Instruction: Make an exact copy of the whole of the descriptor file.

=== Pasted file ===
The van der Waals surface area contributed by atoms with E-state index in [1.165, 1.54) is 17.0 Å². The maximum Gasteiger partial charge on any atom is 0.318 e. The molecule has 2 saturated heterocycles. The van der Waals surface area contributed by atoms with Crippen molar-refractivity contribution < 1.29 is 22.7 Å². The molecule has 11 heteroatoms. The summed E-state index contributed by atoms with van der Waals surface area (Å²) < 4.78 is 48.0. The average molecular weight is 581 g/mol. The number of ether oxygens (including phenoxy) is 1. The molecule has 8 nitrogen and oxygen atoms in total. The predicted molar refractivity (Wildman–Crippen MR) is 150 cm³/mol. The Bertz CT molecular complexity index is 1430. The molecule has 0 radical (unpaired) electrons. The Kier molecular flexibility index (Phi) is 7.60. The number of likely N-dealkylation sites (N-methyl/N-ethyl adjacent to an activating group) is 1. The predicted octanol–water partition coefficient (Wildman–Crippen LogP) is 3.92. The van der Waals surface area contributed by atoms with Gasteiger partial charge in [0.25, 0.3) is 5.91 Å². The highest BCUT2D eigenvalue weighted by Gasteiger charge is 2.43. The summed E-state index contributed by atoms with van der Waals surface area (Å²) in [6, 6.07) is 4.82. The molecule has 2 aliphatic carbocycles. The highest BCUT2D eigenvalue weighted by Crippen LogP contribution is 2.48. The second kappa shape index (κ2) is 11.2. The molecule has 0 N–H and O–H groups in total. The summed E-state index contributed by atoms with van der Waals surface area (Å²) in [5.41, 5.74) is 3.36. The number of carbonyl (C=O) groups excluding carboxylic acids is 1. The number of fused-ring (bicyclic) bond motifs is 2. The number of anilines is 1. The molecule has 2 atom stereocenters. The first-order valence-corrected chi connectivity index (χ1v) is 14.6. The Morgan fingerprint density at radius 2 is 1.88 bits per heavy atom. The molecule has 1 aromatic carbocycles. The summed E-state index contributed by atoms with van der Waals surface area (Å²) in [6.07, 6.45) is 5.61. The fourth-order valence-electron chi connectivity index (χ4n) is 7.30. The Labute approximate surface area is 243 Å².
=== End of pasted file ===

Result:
The van der Waals surface area contributed by atoms with E-state index in [1.165, 1.54) is 17.0 Å². The maximum Gasteiger partial charge on any atom is 0.318 e. The molecule has 2 saturated heterocycles. The van der Waals surface area contributed by atoms with Crippen molar-refractivity contribution < 1.29 is 22.7 Å². The molecule has 11 heteroatoms. The summed E-state index contributed by atoms with van der Waals surface area (Å²) < 4.78 is 48.0. The average molecular weight is 581 g/mol. The number of ether oxygens (including phenoxy) is 1. The molecule has 8 nitrogen and oxygen atoms in total. The predicted molar refractivity (Wildman–Crippen MR) is 150 cm³/mol. The Bertz CT molecular complexity index is 1430. The molecule has 0 radical (unpaired) electrons. The Kier molecular flexibility index (Phi) is 7.60. The number of likely N-dealkylation sites (N-methyl/N-ethyl adjacent to an activating group) is 1. The predicted octanol–water partition coefficient (Wildman–Crippen LogP) is 3.92. The van der Waals surface area contributed by atoms with Gasteiger partial charge in [0.25, 0.3) is 5.91 Å². The highest BCUT2D eigenvalue weighted by Gasteiger charge is 2.43. The summed E-state index contributed by atoms with van der Waals surface area (Å²) in [6, 6.07) is 4.82. The molecule has 2 aliphatic carbocycles. The highest BCUT2D eigenvalue weighted by Crippen LogP contribution is 2.48. The second kappa shape index (κ2) is 11.2. The molecule has 0 N–H and O–H groups in total. The summed E-state index contributed by atoms with van der Waals surface area (Å²) in [5.41, 5.74) is 3.36. The number of carbonyl (C=O) groups excluding carboxylic acids is 1. The number of fused-ring (bicyclic) bond motifs is 2. The number of anilines is 1. The molecule has 2 atom stereocenters. The first-order valence-corrected chi connectivity index (χ1v) is 14.6. The Morgan fingerprint density at radius 2 is 1.88 bits per heavy atom. The molecule has 1 aromatic carbocycles. The summed E-state index contributed by atoms with van der Waals surface area (Å²) in [6.07, 6.45) is 5.61. The fourth-order valence-electron chi connectivity index (χ4n) is 7.30. The Labute approximate surface area is 243 Å².